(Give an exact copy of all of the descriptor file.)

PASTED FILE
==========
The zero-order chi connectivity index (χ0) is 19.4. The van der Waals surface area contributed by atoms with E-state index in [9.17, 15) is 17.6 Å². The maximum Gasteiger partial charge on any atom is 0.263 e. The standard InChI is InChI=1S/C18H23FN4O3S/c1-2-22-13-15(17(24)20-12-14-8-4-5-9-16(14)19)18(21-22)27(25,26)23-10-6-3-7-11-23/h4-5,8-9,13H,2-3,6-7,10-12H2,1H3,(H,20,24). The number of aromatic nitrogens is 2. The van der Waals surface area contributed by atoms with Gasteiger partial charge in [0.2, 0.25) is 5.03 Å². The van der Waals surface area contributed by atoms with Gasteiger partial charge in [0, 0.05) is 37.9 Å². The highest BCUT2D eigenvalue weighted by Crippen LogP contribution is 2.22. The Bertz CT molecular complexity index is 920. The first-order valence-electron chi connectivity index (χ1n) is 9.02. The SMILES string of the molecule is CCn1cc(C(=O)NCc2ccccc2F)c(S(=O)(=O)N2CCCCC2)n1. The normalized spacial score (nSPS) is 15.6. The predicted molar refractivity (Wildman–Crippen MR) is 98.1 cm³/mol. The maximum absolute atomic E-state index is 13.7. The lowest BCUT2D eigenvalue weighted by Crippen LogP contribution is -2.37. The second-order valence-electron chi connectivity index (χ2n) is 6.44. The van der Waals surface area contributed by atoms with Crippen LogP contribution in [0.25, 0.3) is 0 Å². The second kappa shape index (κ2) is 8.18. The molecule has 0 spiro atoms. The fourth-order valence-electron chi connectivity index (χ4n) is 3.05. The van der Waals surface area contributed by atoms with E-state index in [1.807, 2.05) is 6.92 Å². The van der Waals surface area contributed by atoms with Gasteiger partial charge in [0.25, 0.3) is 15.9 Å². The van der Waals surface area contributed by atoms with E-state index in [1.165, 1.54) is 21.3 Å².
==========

The zero-order chi connectivity index (χ0) is 19.4. The van der Waals surface area contributed by atoms with E-state index in [9.17, 15) is 17.6 Å². The maximum Gasteiger partial charge on any atom is 0.263 e. The standard InChI is InChI=1S/C18H23FN4O3S/c1-2-22-13-15(17(24)20-12-14-8-4-5-9-16(14)19)18(21-22)27(25,26)23-10-6-3-7-11-23/h4-5,8-9,13H,2-3,6-7,10-12H2,1H3,(H,20,24). The number of aromatic nitrogens is 2. The van der Waals surface area contributed by atoms with Gasteiger partial charge in [0.2, 0.25) is 5.03 Å². The van der Waals surface area contributed by atoms with Gasteiger partial charge in [0, 0.05) is 37.9 Å². The highest BCUT2D eigenvalue weighted by Crippen LogP contribution is 2.22. The Bertz CT molecular complexity index is 920. The first-order valence-electron chi connectivity index (χ1n) is 9.02. The SMILES string of the molecule is CCn1cc(C(=O)NCc2ccccc2F)c(S(=O)(=O)N2CCCCC2)n1. The normalized spacial score (nSPS) is 15.6. The predicted molar refractivity (Wildman–Crippen MR) is 98.1 cm³/mol. The maximum absolute atomic E-state index is 13.7. The lowest BCUT2D eigenvalue weighted by Crippen LogP contribution is -2.37. The second-order valence-electron chi connectivity index (χ2n) is 6.44. The van der Waals surface area contributed by atoms with Crippen LogP contribution in [0.25, 0.3) is 0 Å². The second kappa shape index (κ2) is 8.18. The molecule has 0 spiro atoms. The fourth-order valence-electron chi connectivity index (χ4n) is 3.05. The van der Waals surface area contributed by atoms with E-state index in [1.807, 2.05) is 6.92 Å². The van der Waals surface area contributed by atoms with Gasteiger partial charge in [0.25, 0.3) is 15.9 Å². The van der Waals surface area contributed by atoms with E-state index in [1.165, 1.54) is 21.3 Å².